Using telemedicine on an acute care surgery service: improving clinic efficiency and access to care

Kaela Parnell, Kali Kuhlenschmidt, Dina Madni, Cynthia Chernyakhovsky, Inna Donovan, Karen Garofalo, Susan Hambrick, Daniel J Scott, Sarah C Oltmann, Stephen Luk

Research output: Contribution to journalArticlepeer-review


Background: Telemedicine has been shown to improve patient access to medical care while potentially improving overall healthcare efficiency. It has not been consistently explored on an acute care surgery service as a method of increasing clinic availability and efficiency within a safety-net hospital system. Socioeconomic hardships associated with an in-person clinic visit can deter patients with limited resources. A virtual clinic for post-operative laparoscopic cholecystectomy patients was developed. We hypothesized that a virtual follow-up increases clinic efficiency and availability for new patients without compromising patient safety. Methods: A retrospective review of patient and clinic outcomes before and after implementing virtual post-op visits for uncomplicated laparoscopic cholecystectomy patients on an acute care surgery service was performed. Providers called post-operative patients using a standardized questionnaire. Data included outpatient clinic composition (new vs. post-operative patients), elective operations scheduled, emergency department visits, and loss to follow-up rates. Results: February to March 2017 was the baseline pre-intervention period, while February to March 2019 was post-intervention. Pre-intervention clinics consisted of 17% new and 50% post-op visits, in comparison to 31% new and 27% post-op visits in the post-intervention group (p < 0.01). Elective operations scheduled increased slightly from 8.4 to 11.5 per 100 patient visits, but was not statistically significant (p = 0.09). There was no change in the number of post-operative patients returning to the emergency department (p = 0.91) or loss to follow-up (p = 0.30) rates. Conclusions: Through the implementation of virtual post-operative visits for laparoscopic cholecystectomy patients, clinic efficiency improved by increasing new patient encounters, decreasing post-operative volume, and trending towards increased operations scheduled. This change did not compromise patient safety. Further implementation of telemedicine on an acute care surgery service is a promising method to expand services offered to an at-risk population and increase efficiency in a resource-limited environment.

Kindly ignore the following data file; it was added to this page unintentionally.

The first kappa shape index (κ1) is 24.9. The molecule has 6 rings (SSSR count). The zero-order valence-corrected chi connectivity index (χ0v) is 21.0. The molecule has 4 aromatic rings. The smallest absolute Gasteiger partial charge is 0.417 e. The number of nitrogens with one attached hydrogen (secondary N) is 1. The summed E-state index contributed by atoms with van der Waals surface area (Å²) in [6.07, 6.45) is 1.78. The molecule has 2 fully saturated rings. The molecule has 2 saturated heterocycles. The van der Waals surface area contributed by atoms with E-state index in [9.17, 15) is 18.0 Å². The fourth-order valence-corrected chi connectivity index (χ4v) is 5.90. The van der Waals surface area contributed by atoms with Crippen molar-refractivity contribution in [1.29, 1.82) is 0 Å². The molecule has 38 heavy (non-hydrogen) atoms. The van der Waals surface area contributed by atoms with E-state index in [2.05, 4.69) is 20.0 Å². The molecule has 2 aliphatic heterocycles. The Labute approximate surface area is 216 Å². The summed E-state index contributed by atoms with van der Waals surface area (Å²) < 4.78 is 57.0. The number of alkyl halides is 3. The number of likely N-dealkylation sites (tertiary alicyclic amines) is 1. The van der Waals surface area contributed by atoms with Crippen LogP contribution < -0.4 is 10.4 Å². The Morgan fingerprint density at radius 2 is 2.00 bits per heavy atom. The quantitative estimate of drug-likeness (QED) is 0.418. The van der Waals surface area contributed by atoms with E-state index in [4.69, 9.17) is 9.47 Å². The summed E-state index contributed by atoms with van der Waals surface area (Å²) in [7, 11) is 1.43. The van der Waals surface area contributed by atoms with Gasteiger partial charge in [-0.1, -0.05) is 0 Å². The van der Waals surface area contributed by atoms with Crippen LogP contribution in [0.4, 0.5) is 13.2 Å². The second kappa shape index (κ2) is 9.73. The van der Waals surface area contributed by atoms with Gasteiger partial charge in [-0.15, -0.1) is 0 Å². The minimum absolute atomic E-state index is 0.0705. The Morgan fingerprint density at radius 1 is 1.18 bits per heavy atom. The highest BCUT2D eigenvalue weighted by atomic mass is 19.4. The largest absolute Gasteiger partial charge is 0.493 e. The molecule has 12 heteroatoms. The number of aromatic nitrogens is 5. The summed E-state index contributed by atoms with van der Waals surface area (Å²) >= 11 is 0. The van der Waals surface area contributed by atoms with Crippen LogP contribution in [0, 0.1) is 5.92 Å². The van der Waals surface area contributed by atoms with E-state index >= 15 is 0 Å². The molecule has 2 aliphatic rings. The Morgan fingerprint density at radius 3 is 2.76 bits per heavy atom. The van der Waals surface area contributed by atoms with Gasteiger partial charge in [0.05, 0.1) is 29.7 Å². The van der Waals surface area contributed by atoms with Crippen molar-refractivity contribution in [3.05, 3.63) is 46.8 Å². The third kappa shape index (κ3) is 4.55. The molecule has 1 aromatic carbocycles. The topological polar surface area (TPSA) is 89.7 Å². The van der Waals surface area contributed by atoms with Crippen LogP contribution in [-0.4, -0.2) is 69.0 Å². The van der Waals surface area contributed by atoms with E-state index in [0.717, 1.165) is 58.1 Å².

Original languageEnglish (US)
JournalSurgical endoscopy
StateAccepted/In press - 2020


  • Acute care surgery
  • Efficiency
  • Post-operative
  • Safety
  • Telemedicine
  • Virtual visit

ASJC Scopus subject areas

  • Surgery

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